Although we don’t always realise it, emotional abuse is the most common form of abuse but most people don’t realise that they’re affected in one way or another. Maybe this is because, it builds up over time and the victim often becomes desensitised to it. Even if it’s not intentional, insults, threats, humiliation are all parts of abuse and it’s often used to control another person.
Another aspect of such abuse is that it’s often minimised and although most of us learnt this adage in childhood which said, “sticks and stones my break my bones, but names will never hurt me”, this isn’t true. This abuse gets right to the core of another person and attacks their sense of self.
It may include a pattern of one or more of the following abuses: insults, criticisms, aggressive demands or expectations, threats, rejection, neglect, blame, emotional manipulation and control, isolation, punishment, terrorizing, ignoring, or teasing.
Harassment, physical and sexual abuse, and witnessing abuse of others are also forms of emotional abuse.
Emotional abuse can take place anywhere: at home, at school, in relationships, and in the workplace. Contrary to popular beliefs that bullies are only found in the school yard, many bullies also exist in the workplace and in the home. People who appear happy and shiny on the outside can be very different on the inside. First of all, there’s –
- The passive-aggressive colleague or partner – this is someone who passively expresses anger. This can be by repeatedly keeping you waiting or by constantly changing arrangements. The underlying message is that their life is more important than yours but there can also be a denial of feelings, back-handed compliments or sarcasm. If you live with someone like that, it’s easy to imagine that you’ve done something to upset your partner or colleague but, if questioned, they’ll say that they’re fine or “I’m not annoyed in any way”. You can spend many hours mulling this over, trying to work out what the other person is thinking or feeling.
If a person can’t communicate in a straightforward way or uses sarcasm a lot, you might be dealing with someone who’s passive-aggressive.
- The critic – criticism isn’t the same as advice and when you feel judged, no matter what you say or do, it usually has a big impact on your personal or working life. Someone who’s very critical often criticises the person rather than their actions. Although they may not call you names, they often insult your values and opinions, making disparaging remarks about what you say and feel, often because they want to have some control. The person may criticise your every move – for instance, by saying “Why don’t you ever…..?” or “Are you really going to wear that….?”. Does this ring a bell?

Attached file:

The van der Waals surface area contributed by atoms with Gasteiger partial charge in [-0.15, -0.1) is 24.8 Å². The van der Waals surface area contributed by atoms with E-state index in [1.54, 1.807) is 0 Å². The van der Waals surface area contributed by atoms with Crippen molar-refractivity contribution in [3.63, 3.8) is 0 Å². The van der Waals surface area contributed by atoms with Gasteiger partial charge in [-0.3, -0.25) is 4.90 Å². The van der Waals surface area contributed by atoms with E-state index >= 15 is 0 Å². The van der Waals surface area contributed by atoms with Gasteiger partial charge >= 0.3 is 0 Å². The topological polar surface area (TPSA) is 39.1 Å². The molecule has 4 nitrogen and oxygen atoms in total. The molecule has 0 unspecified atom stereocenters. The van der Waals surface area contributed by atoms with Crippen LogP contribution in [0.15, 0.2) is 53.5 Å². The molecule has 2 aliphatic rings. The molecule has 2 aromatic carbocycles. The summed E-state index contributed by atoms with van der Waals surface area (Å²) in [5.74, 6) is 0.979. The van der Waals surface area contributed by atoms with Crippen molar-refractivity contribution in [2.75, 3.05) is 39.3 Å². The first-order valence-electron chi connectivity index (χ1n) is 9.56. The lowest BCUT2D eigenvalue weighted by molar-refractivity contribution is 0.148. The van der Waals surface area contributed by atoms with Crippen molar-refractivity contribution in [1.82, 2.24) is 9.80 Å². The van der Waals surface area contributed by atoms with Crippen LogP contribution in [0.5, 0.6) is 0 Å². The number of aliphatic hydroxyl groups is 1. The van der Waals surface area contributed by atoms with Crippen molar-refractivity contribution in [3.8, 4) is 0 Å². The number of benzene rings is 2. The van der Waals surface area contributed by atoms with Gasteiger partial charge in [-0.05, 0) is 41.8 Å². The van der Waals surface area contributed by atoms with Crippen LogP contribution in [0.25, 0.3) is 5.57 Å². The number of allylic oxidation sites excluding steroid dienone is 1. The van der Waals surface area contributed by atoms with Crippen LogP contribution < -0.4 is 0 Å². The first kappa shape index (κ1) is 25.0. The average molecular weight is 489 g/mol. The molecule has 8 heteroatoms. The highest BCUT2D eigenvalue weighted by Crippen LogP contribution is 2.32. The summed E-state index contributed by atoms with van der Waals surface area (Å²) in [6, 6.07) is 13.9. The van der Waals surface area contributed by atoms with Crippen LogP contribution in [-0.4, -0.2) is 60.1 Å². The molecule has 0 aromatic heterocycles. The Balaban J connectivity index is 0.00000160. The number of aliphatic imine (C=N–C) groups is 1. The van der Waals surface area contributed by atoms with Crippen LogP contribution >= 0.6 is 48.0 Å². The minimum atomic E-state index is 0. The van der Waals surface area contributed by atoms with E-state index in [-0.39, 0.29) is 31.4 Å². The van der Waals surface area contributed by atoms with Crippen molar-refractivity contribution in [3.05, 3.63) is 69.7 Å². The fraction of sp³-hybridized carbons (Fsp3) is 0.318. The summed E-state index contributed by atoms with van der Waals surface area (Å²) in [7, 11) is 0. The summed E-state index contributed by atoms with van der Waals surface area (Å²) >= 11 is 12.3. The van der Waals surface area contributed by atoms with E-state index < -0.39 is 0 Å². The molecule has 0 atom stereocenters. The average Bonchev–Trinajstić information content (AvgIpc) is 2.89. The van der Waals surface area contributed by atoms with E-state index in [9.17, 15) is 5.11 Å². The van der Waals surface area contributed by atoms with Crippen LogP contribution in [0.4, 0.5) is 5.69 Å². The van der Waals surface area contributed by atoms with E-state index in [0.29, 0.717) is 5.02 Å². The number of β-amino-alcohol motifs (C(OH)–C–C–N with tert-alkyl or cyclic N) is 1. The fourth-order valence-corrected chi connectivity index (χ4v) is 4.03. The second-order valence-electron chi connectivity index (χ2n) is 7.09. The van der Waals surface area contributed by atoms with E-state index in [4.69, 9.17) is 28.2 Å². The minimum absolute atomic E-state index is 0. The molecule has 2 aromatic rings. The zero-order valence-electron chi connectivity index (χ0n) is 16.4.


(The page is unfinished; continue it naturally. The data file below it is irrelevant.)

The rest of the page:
- The refuser – this is someone who refuses to communicate, engage in conversation or discuss feelings. They often refuse to admit that there’s a problem. This leads to negative feelings and it can seem as if there’s a barrier between you but it also often leads to you feeling guilt and maybe resentment. If the other person refuses to be honest and open with you, you may wonder why you’re in the relationship at all as it’s easy to become angry and frustrated.
- The narcissist – this is the person who behaves as if they know everything, is best at everything and usually tells you just how good they are. You can never measure up to this person as they put themselves above others and often lack insight and empathy. They might turn this around to you, saying that you ‘overthink’ things but who can make that judgement about you? They can easily jeopardise special occasions which include any anniversary or special day for you and if they feel hurt or rejected, they are capable of destroying everything around them.
So, how can you handle this sort of abuse? One helpful thing can be to step back from the situation and trust your instincts and feelings about people. This is very hard if the person behaving like this is your partner because you’ve built up a life with them. However, it’s easy to minimise emotional abuse and think that the other person will change. They won’t – you will have to be the one to change as they won’t see the need to do so.
If you feel that there’s a chance for the relationship/friendship, try writing down what you feel and what they’ve said and give them one last opportunity to address it. If they still refuse to accept that there’s a problem, it may be time to step away for good.
I hope that you’ve enjoyed reading this blog.
It may be that you’re struggling with happiness or have other issues that you’re finding difficult to cope with. If you would like to discuss how counselling could help, please phone me on 07956 986 693 or e.mail me at firstname.lastname@example.org